The Dollar and the Gold Standard

The coming currency crisis has been upon world leaders minds, although we rarely hear about it in the popular press.  The Chinese have expressed concern on a number of occasions.  Nicolas Sarkozy, and George Soros have both called for ending the current US Dollar regime with a something different.  Mr. Soros has argued for a regime based upon "Special Drawing Rights" of a basket of currencies as determined by the IMF.  Soros is usually off his rocker when it comes to politics, but what he has proposed is actually similar to a currency regime that prreviously existed.  Don't forget, he made a billion dollars betting against the British Pound when they were fored to devalue in the 1990s.   

Just to give you a brief history of currency markets.  Currencies were originally based upon gold.  The USD was held to gold at $35 per ounce.  If one desired they could actually exchange their US dollars for gold.  However, since the United States was virtually the only country in  the world that would actually perform that exchange, just about all the countries in the world held their reserves in dollars so that they did not actually have to keep and store the gold themselves (See
By 1968, the attempt to defend the dollar at a fixed peg of $35/ounce, the policy of the Eisenhower, Kennedy and Johnson administrations, had become increasingly untenable. Gold outflows from the U.S. accelerated, and despite gaining assurances from Germany and other nations to hold gold, the unbalanced fiscal spending of the Johnson administration had transformed the dollar shortage of the 1940s and 1950s into a dollar glut by the 1960s. In 1967, the IMF agreed in Rio de Janeiro to replace the tranche division set up in 1946. Special Drawing Rights were set as equal to one U.S. dollar, but were not usable for transactions other than between banks and the IMF. Nations were required to accept holding Special Drawing Rights (SDRs) equal to three times their allotment, and interest would be charged, or credited, to each nation based on their SDR holding. The original interest rate was 1.5%.
This resulted in gold becoming a floating asset, and in 1971 it reached $44.20/ounce, in 1972 $70.30/ounce and still climbing. By 1972, currencies began abandoning even this devalued peg against the dollar, though it took a decade for all of the industrialized nations to do so. In February 1973 the Bretton Woods currency exchange markets closed, after a last-gasp devaluation of the dollar to $44/ounce, and reopened in March in a floating currency regime.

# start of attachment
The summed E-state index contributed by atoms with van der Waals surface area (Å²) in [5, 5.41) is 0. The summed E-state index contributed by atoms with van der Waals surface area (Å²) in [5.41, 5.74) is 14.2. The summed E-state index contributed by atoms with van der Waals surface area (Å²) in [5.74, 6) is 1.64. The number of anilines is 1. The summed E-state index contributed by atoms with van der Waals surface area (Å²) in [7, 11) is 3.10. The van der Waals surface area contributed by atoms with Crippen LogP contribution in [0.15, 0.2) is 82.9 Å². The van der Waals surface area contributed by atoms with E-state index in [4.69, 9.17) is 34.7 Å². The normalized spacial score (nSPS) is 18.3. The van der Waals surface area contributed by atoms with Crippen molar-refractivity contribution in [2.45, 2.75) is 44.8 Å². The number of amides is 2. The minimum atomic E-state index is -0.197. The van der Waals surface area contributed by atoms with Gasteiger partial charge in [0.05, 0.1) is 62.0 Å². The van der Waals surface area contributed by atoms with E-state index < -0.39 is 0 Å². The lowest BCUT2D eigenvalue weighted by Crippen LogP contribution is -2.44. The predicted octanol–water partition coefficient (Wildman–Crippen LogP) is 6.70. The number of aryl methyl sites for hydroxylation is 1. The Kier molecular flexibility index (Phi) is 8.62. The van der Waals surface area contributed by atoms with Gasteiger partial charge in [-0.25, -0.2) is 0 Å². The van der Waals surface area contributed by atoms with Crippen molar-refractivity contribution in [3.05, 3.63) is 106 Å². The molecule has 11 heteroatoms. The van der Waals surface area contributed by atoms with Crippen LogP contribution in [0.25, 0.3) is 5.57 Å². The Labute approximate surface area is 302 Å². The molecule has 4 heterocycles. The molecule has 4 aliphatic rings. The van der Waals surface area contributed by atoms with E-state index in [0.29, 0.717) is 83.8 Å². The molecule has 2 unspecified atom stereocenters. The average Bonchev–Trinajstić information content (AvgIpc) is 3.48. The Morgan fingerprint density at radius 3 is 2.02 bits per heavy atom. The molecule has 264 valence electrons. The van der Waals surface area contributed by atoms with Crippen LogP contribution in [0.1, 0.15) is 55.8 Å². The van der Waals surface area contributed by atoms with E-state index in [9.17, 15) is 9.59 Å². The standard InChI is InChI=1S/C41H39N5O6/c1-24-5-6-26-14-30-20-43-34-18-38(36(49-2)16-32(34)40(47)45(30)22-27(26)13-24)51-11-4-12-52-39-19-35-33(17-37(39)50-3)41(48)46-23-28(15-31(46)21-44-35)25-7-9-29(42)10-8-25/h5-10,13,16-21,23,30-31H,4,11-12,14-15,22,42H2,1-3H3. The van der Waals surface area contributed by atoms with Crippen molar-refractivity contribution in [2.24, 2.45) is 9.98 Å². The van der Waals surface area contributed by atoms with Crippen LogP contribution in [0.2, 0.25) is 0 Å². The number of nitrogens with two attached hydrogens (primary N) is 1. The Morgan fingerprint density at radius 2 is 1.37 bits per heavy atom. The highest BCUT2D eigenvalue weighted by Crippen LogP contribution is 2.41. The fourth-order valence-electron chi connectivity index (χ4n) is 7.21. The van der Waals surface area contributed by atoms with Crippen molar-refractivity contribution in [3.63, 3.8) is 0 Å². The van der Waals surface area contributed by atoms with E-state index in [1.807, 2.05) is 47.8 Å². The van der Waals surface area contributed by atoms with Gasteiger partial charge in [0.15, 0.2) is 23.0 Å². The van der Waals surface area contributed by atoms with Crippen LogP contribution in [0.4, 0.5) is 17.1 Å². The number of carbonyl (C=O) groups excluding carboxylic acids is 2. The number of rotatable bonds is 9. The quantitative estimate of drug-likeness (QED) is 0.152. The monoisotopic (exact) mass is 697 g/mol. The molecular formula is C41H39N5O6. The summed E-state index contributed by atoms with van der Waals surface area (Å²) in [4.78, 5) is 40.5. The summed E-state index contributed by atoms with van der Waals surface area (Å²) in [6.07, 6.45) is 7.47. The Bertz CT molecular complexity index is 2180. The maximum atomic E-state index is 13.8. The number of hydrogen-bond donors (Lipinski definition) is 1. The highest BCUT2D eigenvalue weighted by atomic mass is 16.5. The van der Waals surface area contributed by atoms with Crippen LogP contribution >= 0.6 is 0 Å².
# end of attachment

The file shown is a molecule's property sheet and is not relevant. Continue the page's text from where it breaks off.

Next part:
The IMF special drawing rights, would mimic the previous US Dollar regime based upon gold.  Except, instead of the owner having rights to gold it would have rights to a basket of currencies. Other's have argued to go back to the gold standard.  Mises argues: (See

But the most fanatical attacks against gold are made by those intent upon credit expansion. With them, credit expansion is the panacea for all economic ills. It could lower or even entirely abolish interest rates, raise wages and prices for the benefit of all except the parasitic capitalists and the exploiting employers, free the state from the necessity of balancing its budget — in short, make all decent people prosperous and happy. Only the gold standard, that devilish contrivance of the wicked and stupid "orthodox" economists, prevents mankind from attaining everlasting prosperity.
The struggle against gold, which is one of the main concerns of all contemporary governments, must not be looked upon as an isolated phenomenon. It is but one item in the gigantic process of destruction that is the mark of our time. People fight the gold standard because they want to substitute national autarky for free trade, war for peace, totalitarian government omnipotence for liberty.


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